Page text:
When Joseph Burns graduated from Grace Christian Academy in 2013, he thought he was headed to Campbell University to study criminal justice on an ROTC scholarship. But when his scholarship fell through due to an injury, Joseph’s plans completely changed.
“My mother really wanted me to go to college, but I didn’t want to take on a student loan,” Joseph explains. So he got what he thought was just a summer job with LL Vann Electric, Inc., a commercial electrical contracting company in Raleigh. When his foreman encouraged him to join the company-sponsored apprenticeship program, Joseph’s eyes began to open to a different career path.
“As an electrical apprentice, I get to do something new every day,” Joseph says. “And there are a ton of opportunities to advance for someone who shows interest in the work and isn’t just here for a paycheck.”
Apprenticeship combines on-the-job training with related classroom instruction, and students who complete all requirements receive the nationally-recognized Journeyman credential. As they progress through the apprenticeship training levels, the pay scale increases.
The traditional way to become an apprentice is to work for an employer or be a member of a labor group that sponsors a training program. The employer provides the hands-on training and Wake Tech teaches specialized theoretical concepts that the employer needs their workers to know.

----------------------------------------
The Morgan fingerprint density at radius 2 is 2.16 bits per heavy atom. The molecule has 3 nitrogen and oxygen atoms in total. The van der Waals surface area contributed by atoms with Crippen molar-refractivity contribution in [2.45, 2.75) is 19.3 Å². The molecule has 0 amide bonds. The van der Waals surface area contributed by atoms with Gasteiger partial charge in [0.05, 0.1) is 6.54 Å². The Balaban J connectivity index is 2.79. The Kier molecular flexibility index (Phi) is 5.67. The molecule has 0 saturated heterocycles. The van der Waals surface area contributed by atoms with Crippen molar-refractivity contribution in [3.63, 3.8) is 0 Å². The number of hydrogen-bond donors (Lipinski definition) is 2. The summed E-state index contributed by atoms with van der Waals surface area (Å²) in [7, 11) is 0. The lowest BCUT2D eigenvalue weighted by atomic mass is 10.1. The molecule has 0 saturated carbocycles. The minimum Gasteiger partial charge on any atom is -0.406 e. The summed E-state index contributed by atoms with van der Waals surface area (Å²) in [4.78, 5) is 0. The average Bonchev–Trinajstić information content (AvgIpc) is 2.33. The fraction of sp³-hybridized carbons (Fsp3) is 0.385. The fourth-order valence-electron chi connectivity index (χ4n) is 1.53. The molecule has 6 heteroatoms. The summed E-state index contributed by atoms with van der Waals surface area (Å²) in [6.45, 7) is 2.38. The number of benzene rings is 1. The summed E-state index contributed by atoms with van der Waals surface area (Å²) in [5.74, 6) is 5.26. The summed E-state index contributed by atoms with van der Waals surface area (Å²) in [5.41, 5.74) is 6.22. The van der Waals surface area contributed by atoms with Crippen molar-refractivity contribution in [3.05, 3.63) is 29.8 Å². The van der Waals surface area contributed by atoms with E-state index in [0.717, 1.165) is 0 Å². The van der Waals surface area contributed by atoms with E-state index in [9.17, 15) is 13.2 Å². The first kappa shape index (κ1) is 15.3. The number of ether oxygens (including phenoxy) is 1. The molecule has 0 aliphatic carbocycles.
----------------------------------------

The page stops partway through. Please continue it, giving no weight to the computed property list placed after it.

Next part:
Apprenticeships are win-win – for the employees AND the companies that sponsor them. “Apprenticeships are an excellent route to meaningful employee training, mentorship, and long-term retention for companies large and small, and in any industry — not just the trades,” said Michael Moore, Wake Tech Apprenticeship Director. “Wake Tech can help any business — from healthcare to IT, barbering to manufacturing – create an apprenticeship program for their employees.”
High school seniors can take advantage of another route to apprenticeship: the NC Triangle Apprenticeship Program, or NC TAP. NC TAP gives seniors the opportunity to start a paid position as an apprentice with a local company, and then go on to earn an associate’s degree at Wake Tech while continuing their apprenticeship training – all tuition free.
Joseph Burns is proud that he has come this far without the burden of student loan debt. “Debt isn’t worth it,” he says. Perhaps an equally important accomplishment was winning over his mother to his new career plan. During Hurricane Florence in September 2018, Joseph was able to connect a generator directly to his parents’ house safely. “She saw my skills in action, and she was proud of me!”
For more information about Wake Tech’s Apprenticeship Training Program, visit apprenticeship.waketech.edu.